Daddy’s Girl: Visitors in the Night (first version) by Debbie Drechsler (USA), in: Drawn & Quarterly (Anthology) Vol.1, #10, Drawn & Quarterly, CAN, 1992. The author’s first name “Debbie” was changed into “Lily” in the Daddy’s Girl collection (Fantagraphics Books, USA).  More on the topic in our interview with Debbie Drechsler.

“Visitors in the Night” – or “Daddy’s Girl” as the book was eventually called – is a masterpiece of horror. And it’s all the more horrifying because it is true, and because the actions depicted, the innocence-killing, soul-destroying actions, are happening right now, everyday, all around the world. (Richard Sala, in XeroXed #4, July 2004)

Contains scenes of a sexual nature. Viewer discretion advised.

Copyright ©1992 Debbie Drechsler

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“YVES – My Life as a Refugee”, a Graphic Narrative by Chalit & June (April 2016)


A graphic narrative (on the topic of ‘War Trauma’ and/or ‘War Refugees’) by Thai students Chalit Ratapana (Faculty of Communication Arts; adaptation/script) and June (Pareploy Maneerut; Faculty of Political Science; art) – based on the true story of Yves -a Congolese refugee who survived ethnic cleansing- (Sanctuary Australia Foundation) – as an assignment for my Imaginative Communication course (2800217), April 2016.

Update: The Sanctuary Australia Foundation, which offered a safe haven to Yves, has decided to publish the 4-page comics alongside Yves’ original testimony. I guess the Foundation saw -as I did- how Chalit and June were able to capture and to express -skillfully, with power and sensitivity- the plight of an individual and how, at the same time, they grasped and shared the tragic fate experienced by too many. Crossing the borders of the Democratic Republic of Congo, Australia, Belgium and Thailand, crossing comics panel borders, so many boundaries were physically and symbolically overcome… I’m proud of you Chalit & June and I hope your graphic narrative will participate in “engaging audiences in conflicts and displacement crises that seem remote (…), especially when there appear to be no means of relating to the people in the stories” (to quote PositiveNegatives founder Benjamin Dix, see Comic as Art, Education and Advocacy). Thank you Chalit, June and Mark Hallam (from the Sanctuary Australia Foundation). And thank you, Yves, for your painful yet indispensable testimony. Best regards. Nicolas V.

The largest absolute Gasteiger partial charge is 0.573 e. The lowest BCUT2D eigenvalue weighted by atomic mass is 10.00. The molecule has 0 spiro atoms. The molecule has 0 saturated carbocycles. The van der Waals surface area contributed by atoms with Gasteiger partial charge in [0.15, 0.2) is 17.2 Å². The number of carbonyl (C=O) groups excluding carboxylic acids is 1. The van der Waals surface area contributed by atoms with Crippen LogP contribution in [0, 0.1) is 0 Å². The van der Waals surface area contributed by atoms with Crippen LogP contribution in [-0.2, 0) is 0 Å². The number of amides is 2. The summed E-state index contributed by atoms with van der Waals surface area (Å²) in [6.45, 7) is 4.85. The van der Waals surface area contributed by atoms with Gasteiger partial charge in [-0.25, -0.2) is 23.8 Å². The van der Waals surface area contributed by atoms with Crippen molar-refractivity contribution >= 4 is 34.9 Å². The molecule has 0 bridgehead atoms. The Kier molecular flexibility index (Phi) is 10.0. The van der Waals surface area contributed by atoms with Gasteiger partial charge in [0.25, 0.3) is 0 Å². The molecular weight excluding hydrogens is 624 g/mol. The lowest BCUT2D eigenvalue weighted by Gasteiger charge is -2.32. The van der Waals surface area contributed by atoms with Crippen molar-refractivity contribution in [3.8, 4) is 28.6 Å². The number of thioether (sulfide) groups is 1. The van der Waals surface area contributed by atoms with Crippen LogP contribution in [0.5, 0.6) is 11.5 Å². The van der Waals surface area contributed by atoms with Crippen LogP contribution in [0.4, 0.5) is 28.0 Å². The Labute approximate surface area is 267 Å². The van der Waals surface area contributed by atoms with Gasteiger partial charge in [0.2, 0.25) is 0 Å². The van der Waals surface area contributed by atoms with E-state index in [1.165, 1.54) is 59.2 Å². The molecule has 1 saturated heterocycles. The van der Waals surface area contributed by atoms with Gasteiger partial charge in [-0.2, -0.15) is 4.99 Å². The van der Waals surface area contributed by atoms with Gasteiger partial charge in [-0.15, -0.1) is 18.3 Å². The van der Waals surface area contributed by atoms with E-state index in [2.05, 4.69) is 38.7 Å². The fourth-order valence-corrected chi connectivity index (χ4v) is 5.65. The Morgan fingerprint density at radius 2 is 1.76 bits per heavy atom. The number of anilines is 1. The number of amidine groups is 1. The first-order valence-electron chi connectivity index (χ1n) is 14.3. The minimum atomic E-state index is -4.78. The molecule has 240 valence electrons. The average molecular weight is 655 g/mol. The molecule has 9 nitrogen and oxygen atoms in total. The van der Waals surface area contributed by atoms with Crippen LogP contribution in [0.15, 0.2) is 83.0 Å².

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Screenshot of the Sanctuary Australia Foundation webpage with Chalit & June’s graphic narrative alongside Yves’s original testimony.